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STROKE OR MINI STROKE (TIA)
Stroke
Keeping in mind that your disability must last 12 months or longer and prevent you from working for you to qualify for Social Security Disability benefits, stroke victims often improve after several months. A disability examiner will not make a medical determination until at least 3 months have passed because they will have a more accurate picture of your disability’s restrictions. If they believe that you are showing steady improvement after a stroke, that also might prevent you from collecting disability.

The Social Security listing book lists the following criteria that the examiner must look at.
  • Sensory or motor aphasia that results in ineffective communicating abilities or speech. Severe and constant issues with motor function such as (paralysis, involuntary movement or tremors, or sensory disorders) in two extremities that causes a sustained problem of an individuals gait and posture or dexterity that interfere with walking, standing and/or the use of fingers, hands and arms. In some cases, individuals experience a loss of vision with many people regaining the majority or all their vision. However, if you experience sustained vision problems you may qualify for disability under a different listing.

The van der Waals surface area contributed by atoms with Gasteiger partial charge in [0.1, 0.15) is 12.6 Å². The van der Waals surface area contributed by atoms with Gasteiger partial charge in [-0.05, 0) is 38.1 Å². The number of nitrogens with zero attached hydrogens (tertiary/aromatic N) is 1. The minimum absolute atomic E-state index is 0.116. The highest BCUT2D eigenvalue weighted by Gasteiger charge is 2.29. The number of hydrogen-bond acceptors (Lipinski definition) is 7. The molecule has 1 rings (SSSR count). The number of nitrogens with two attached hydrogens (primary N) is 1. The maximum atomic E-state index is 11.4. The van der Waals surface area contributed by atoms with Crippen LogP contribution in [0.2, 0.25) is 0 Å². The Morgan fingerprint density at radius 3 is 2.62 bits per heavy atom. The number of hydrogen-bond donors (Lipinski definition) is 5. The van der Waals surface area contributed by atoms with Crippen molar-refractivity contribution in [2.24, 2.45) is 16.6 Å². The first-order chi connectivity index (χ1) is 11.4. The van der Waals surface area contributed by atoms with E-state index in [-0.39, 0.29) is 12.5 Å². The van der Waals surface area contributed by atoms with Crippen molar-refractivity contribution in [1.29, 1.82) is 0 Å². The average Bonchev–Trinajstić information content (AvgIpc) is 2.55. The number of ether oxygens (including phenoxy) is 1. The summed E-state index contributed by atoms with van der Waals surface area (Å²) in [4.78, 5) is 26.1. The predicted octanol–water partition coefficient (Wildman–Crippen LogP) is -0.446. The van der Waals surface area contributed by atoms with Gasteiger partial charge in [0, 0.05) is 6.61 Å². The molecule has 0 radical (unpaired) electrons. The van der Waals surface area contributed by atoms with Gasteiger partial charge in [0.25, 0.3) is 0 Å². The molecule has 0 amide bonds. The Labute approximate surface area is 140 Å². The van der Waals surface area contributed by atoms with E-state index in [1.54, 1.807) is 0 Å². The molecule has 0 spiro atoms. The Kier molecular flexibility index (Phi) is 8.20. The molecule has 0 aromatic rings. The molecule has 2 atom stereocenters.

Mini Stroke (TIA)
A mini-stroke, also known as transient ischemic attack (TIA), is a stroke that lasts for less than 24 hours. A TIA is characterized by a lack of oxygen, usually a blood clot that effects a certain part of the brain concerning a particular body part. It manifests itself through loss of use of that body part such as numbness on one side, dizziness, confusion or difficulty speaking to name a few. TIA’s are a warning sign for the patient to make substantial lifestyle changes such as to stop smoking because they are a precursor to having a stroke with much more severe and longer lasting disabilities. Usually issues caused by TIA’s are temporary, so in and of themselves would not qualify you to receive disability benefits from Social Security.
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